Joe Biden will meet House Democrats on Capitol Hill on Friday, in an effort to jolt feuding members of his own party into an agreement that would salvage his sweeping economic agenda.
“He wants to speak directly to members, answer their questions and make the case for why we should all work together to give the American people more breathing room,” Jen Psaki, the White House press secretary, said on Friday. “Compromise is necessary, it’s inevitable” she said.
Nancy Pelosi, the Democratic Speaker of the House, postponed a make-or-break vote in the lower chamber of Congress late on Thursday night after several days of crunch talks involving progressive and moderate members of the president’s party.
White House officials including Ron Klain, the chief of staff, Brian Deese, the National Economic Council director, and Susan Rice, the domestic policy adviser, were closely involved in the talks as well.
Biden has this week participated in the negotiation behind the scenes, and the trip to Capitol Hill highlights a shift in tactics by the president towards more public interventions. Psaki said Biden would also travel outside Washington next week to make the case for his plans.
Lawmakers from Biden’s party are split over two pillars of the president’s sweeping legislative agenda: a $1.2tn bipartisan infrastructure bill and a $3.5tn spending package to improve America’s social safety net, which is opposed by Republicans and will need to pass both chambers of congress with Democratic votes alone.
Biden has staked his presidency on both measures being signed into law, and Democrats in Washington are already fretting that a failure to pass either piece of legislation could hurt the president’s party in a closely watched governor’s race in Virginia next month, as well as next year’s midterm elections, when control of both chambers of Congress will be up for grabs.
“If we can get something done here, we’re going to have a historic piece of legislation passed [in] Congress. It’s going to have a huge impact on the American people and that’s one of the reasons the president wanted to go down there today,” Psaki said.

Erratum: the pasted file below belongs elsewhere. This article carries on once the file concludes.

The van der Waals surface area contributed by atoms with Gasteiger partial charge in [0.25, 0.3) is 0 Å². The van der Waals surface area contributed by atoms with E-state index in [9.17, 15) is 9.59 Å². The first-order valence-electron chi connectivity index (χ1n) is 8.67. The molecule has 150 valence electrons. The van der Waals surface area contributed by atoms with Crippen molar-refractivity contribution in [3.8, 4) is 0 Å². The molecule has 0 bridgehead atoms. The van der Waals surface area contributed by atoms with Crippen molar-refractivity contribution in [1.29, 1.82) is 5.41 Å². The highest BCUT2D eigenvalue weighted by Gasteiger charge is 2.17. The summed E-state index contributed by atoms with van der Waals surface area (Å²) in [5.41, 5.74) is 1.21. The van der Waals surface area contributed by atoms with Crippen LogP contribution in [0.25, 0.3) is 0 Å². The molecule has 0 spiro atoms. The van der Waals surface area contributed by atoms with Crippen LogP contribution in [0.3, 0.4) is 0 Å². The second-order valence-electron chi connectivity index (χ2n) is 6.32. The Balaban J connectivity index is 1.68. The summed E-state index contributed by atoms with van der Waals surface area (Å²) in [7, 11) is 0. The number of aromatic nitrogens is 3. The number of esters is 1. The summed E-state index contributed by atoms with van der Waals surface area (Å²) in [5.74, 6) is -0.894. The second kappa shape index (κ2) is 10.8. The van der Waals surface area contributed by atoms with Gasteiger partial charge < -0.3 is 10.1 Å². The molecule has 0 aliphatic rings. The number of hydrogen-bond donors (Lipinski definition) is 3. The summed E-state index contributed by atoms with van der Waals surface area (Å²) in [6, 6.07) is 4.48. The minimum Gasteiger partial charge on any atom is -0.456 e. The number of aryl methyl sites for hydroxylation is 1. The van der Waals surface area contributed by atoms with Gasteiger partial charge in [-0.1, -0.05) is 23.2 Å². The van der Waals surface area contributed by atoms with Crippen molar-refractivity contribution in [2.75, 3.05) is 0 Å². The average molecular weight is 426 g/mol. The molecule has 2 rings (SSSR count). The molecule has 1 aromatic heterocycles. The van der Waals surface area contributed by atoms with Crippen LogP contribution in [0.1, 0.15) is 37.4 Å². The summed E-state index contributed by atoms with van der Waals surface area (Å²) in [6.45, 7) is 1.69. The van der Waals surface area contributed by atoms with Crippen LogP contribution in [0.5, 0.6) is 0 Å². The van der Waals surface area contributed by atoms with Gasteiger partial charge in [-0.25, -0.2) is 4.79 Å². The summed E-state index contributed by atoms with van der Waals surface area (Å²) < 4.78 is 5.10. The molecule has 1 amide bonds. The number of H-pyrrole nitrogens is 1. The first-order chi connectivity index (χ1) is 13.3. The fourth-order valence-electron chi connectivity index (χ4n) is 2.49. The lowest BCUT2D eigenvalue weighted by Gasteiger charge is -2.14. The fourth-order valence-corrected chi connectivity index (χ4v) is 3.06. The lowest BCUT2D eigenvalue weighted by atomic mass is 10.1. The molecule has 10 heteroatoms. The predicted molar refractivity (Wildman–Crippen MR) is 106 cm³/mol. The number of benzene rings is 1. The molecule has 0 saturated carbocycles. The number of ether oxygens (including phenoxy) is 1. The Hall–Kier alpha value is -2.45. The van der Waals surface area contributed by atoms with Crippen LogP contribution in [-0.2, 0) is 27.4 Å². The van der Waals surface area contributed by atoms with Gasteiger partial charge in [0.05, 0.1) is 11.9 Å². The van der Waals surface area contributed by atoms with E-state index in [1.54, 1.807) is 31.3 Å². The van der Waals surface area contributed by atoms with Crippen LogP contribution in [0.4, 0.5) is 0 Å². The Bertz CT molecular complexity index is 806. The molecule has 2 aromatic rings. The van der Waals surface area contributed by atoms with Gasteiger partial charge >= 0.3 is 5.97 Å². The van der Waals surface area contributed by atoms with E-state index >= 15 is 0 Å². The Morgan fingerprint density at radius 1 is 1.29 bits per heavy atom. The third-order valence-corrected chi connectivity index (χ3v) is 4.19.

Progressive Democrats in the House have said they will not sign on to the infrastructure bill — which would invest federal funds largely in roads, bridges and tunnels, as well as broadband — until they receive assurances that the larger bill will not be watered down in the Senate.
But those assurances seemed far off on Thursday night given the objections of Joe Manchin and Kyrsten Sinema, two of the most conservative Democratic senators. Both wield outsized power in an upper chamber of Congress divided 50-50 between Democrats and Republicans, with vice-president Kamala Harris able to cast a tiebreaking vote.
Manchin, who represents West Virginia, revealed on Thursday that he had told Democratic leaders he was unwilling to support a budget bill with a price tag of more than $1.5tn, while a Sinema spokesperson said the senator from Arizona also objected to the cost of the $3.5tn bill.
The White House aides met Manchin and Sinema for late-night talks at the Capitol on Thursday. But Sinema’s office said on Friday that the senator had returned to Phoenix, adding she remained involved in “remote” negotiations with the White House.
Pelosi continued to strike an optimistic tone on Friday, insisting that a House vote on infrastructure was imminent. The speaker, widely respected in Washington for her ability to negotiate and build consensus in her party, has repeatedly said she will not hold a vote until she is confident she can win.
Hakeem Jeffries, a member of Pelosi’s leadership team, told reporters on Friday that he expected the vote to be held — and for the bill to pass — “today”.
But others remained sceptical. Pramila Jayapal, the Democratic congresswoman who chairs the House progressive caucus, told reporters on Friday morning that her position was unchanged: she would not support the infrastructure package until a budget bill was passed.
The internal party divisions over Biden’s legislative agenda come as the Democratic party also confronts a looming crisis over the debt ceiling. Democratic and Republican lawmakers in the Senate remain locked in a stare-down over lifting the borrowing limit, with Republicans refusing to sign on to raising the debt ceiling and Democrats arguing that using a complex legislative manoeuvre known as reconciliation to do so unilaterally would be too risky.
Janet Yellen, the US Treasury secretary, has warned that the government risks default by October 18 if the borrowing limit is not lifted. Investors showed signs of nervousness about a possible default for the first time on Friday, dumping short-term Treasury bills that mature in the coming weeks.